Deseret Alphabet on Atlas Obscura

Last year I posted about the Deseret Alphabet created by George D. Watts.   The alphabet appears to be alive and well.  There’s an article about it this week on the Atlas Obscura website.  I’m rather envious:  they have published many classics and even the Bible in this alphabet.  If only someone was doing that for Gregg shorthand these days, too!


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  1. Deseret script has the advantage of being typed using any typesetting or word processing program with a suitable font. In addition, an online English-Desert alphabet translator is available. On the other hand, Gregg shorthand plates need to be handwritten and scanned, and the images placed in the final document, a process that it is much more involved and time consuming!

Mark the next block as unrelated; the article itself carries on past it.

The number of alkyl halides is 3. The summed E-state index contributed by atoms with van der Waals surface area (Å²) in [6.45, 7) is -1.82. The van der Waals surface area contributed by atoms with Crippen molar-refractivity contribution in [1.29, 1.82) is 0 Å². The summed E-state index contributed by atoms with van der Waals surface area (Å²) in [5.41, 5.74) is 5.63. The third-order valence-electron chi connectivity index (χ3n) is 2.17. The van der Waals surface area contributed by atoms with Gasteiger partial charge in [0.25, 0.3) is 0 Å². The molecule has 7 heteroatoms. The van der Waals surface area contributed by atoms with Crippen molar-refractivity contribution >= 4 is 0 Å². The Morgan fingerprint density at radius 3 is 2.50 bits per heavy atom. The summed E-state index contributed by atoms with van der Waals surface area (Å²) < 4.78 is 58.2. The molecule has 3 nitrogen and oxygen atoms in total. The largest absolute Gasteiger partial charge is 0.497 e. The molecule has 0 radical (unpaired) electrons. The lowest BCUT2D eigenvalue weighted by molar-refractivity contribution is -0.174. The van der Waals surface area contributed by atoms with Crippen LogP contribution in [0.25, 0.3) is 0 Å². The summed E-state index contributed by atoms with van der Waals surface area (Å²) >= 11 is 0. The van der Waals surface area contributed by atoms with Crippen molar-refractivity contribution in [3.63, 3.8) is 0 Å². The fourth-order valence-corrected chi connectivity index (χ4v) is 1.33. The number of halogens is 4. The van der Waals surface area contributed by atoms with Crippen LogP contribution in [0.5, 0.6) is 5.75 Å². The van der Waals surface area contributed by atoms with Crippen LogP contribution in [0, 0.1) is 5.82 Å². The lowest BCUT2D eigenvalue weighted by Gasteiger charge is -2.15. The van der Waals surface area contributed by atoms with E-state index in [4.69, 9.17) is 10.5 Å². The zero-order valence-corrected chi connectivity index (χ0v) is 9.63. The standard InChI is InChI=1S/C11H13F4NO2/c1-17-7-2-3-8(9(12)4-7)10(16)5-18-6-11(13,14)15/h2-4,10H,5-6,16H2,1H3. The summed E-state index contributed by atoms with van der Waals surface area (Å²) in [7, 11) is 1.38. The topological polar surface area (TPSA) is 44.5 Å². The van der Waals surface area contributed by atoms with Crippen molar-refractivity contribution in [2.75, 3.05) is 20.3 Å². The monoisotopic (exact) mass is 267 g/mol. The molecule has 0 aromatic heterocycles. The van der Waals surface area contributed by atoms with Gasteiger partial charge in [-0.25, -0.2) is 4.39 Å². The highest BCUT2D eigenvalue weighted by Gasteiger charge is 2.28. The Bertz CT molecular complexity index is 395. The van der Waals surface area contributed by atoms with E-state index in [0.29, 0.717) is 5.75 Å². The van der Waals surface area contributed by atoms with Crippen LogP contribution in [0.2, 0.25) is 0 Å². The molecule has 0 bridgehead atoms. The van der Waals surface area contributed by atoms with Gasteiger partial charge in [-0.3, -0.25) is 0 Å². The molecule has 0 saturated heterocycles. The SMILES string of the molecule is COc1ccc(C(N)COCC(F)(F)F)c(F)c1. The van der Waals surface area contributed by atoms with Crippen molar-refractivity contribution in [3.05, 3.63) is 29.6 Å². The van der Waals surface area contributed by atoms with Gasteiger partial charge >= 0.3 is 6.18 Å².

Hence, from a production perspective, it is easier to create a Deseret text than a Gregg text by far.

  2. The man appointed to oversee the management of the Shavian project according to Shaw's will was James Pitman, grandson of Sir Isaac Pitman. James Pitman invented a phonemic alphabet to teach children the fundamentals of reading called the Initial Teaching Alphabet.

    As for Sir Isaac, not only did he invent his famous shorhand, but he also invented a phonemic alphabet which he called the English Phonotypic Alphabet.

    Both of these are variants of the Roman alphabet–not as odd looking as Shavian or Deseret. Wikipedia has articles on both these alphabets.

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